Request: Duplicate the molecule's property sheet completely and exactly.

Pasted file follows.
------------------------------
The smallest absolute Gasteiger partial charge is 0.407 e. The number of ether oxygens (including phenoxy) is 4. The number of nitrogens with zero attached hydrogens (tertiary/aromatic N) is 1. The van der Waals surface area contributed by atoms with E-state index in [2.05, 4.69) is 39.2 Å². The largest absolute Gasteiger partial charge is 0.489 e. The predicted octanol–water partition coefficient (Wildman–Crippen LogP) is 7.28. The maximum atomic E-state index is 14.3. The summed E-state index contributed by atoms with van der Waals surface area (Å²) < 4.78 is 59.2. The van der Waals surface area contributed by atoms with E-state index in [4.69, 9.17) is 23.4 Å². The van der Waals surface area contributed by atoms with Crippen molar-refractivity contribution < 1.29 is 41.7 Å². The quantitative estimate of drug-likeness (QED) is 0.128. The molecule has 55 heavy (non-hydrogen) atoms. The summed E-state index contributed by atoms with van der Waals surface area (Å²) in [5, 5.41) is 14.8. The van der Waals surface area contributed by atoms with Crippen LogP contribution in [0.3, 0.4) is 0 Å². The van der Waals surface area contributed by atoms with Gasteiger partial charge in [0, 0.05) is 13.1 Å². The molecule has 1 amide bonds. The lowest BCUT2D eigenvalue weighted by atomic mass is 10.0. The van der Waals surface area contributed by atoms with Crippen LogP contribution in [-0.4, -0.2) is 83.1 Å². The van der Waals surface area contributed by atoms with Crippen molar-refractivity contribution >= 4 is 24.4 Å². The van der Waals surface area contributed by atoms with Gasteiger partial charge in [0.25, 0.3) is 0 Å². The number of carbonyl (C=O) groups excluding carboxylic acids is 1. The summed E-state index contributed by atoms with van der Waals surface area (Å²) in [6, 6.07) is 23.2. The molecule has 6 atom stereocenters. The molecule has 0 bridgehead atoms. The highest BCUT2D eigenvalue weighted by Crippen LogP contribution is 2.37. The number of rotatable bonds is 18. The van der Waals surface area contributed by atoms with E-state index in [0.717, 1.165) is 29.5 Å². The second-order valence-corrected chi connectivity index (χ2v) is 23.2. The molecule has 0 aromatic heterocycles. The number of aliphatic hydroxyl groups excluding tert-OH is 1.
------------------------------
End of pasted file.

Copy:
The smallest absolute Gasteiger partial charge is 0.407 e. The number of ether oxygens (including phenoxy) is 4. The number of nitrogens with zero attached hydrogens (tertiary/aromatic N) is 1. The van der Waals surface area contributed by atoms with E-state index in [2.05, 4.69) is 39.2 Å². The largest absolute Gasteiger partial charge is 0.489 e. The predicted octanol–water partition coefficient (Wildman–Crippen LogP) is 7.28. The maximum atomic E-state index is 14.3. The summed E-state index contributed by atoms with van der Waals surface area (Å²) < 4.78 is 59.2. The van der Waals surface area contributed by atoms with E-state index in [4.69, 9.17) is 23.4 Å². The van der Waals surface area contributed by atoms with Crippen molar-refractivity contribution < 1.29 is 41.7 Å². The quantitative estimate of drug-likeness (QED) is 0.128. The molecule has 55 heavy (non-hydrogen) atoms. The summed E-state index contributed by atoms with van der Waals surface area (Å²) in [5, 5.41) is 14.8. The van der Waals surface area contributed by atoms with Crippen LogP contribution in [0.3, 0.4) is 0 Å². The van der Waals surface area contributed by atoms with Gasteiger partial charge in [0, 0.05) is 13.1 Å². The molecule has 1 amide bonds. The lowest BCUT2D eigenvalue weighted by atomic mass is 10.0. The van der Waals surface area contributed by atoms with Crippen LogP contribution in [-0.4, -0.2) is 83.1 Å². The van der Waals surface area contributed by atoms with Crippen molar-refractivity contribution >= 4 is 24.4 Å². The van der Waals surface area contributed by atoms with Gasteiger partial charge in [0.25, 0.3) is 0 Å². The number of carbonyl (C=O) groups excluding carboxylic acids is 1. The summed E-state index contributed by atoms with van der Waals surface area (Å²) in [6, 6.07) is 23.2. The molecule has 6 atom stereocenters. The molecule has 0 bridgehead atoms. The highest BCUT2D eigenvalue weighted by Crippen LogP contribution is 2.37. The number of rotatable bonds is 18. The van der Waals surface area contributed by atoms with E-state index in [0.717, 1.165) is 29.5 Å². The second-order valence-corrected chi connectivity index (χ2v) is 23.2. The molecule has 0 aromatic heterocycles. The number of aliphatic hydroxyl groups excluding tert-OH is 1.